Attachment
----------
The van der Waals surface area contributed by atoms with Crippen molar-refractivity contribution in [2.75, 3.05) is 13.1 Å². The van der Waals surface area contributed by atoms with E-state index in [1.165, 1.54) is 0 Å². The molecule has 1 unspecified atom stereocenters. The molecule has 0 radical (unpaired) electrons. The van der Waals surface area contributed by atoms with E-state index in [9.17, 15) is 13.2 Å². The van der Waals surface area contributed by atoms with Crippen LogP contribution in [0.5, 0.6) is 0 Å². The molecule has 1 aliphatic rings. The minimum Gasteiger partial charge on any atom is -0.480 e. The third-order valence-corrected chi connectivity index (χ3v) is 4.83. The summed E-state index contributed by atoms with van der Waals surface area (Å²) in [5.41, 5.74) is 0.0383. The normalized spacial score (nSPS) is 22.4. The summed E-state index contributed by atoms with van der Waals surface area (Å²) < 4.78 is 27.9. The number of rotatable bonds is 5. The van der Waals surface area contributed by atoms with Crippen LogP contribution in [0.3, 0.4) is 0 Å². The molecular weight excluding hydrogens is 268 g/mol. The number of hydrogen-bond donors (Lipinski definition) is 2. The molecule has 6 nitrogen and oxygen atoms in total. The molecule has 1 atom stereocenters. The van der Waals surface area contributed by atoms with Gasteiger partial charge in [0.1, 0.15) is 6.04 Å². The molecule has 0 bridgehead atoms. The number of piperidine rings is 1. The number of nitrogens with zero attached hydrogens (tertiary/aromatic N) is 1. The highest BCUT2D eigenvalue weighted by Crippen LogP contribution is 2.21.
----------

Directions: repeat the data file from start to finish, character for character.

The van der Waals surface area contributed by atoms with Crippen molar-refractivity contribution in [2.75, 3.05) is 13.1 Å². The van der Waals surface area contributed by atoms with E-state index in [1.165, 1.54) is 0 Å². The molecule has 1 unspecified atom stereocenters. The molecule has 0 radical (unpaired) electrons. The van der Waals surface area contributed by atoms with E-state index in [9.17, 15) is 13.2 Å². The van der Waals surface area contributed by atoms with Crippen LogP contribution in [0.5, 0.6) is 0 Å². The molecule has 1 aliphatic rings. The minimum Gasteiger partial charge on any atom is -0.480 e. The third-order valence-corrected chi connectivity index (χ3v) is 4.83. The summed E-state index contributed by atoms with van der Waals surface area (Å²) in [5.41, 5.74) is 0.0383. The normalized spacial score (nSPS) is 22.4. The summed E-state index contributed by atoms with van der Waals surface area (Å²) < 4.78 is 27.9. The number of rotatable bonds is 5. The van der Waals surface area contributed by atoms with Crippen LogP contribution in [0.3, 0.4) is 0 Å². The molecular weight excluding hydrogens is 268 g/mol. The number of hydrogen-bond donors (Lipinski definition) is 2. The molecule has 6 nitrogen and oxygen atoms in total. The molecule has 1 atom stereocenters. The van der Waals surface area contributed by atoms with Gasteiger partial charge in [0.1, 0.15) is 6.04 Å². The molecule has 0 bridgehead atoms. The number of piperidine rings is 1. The number of nitrogens with zero attached hydrogens (tertiary/aromatic N) is 1. The highest BCUT2D eigenvalue weighted by Crippen LogP contribution is 2.21.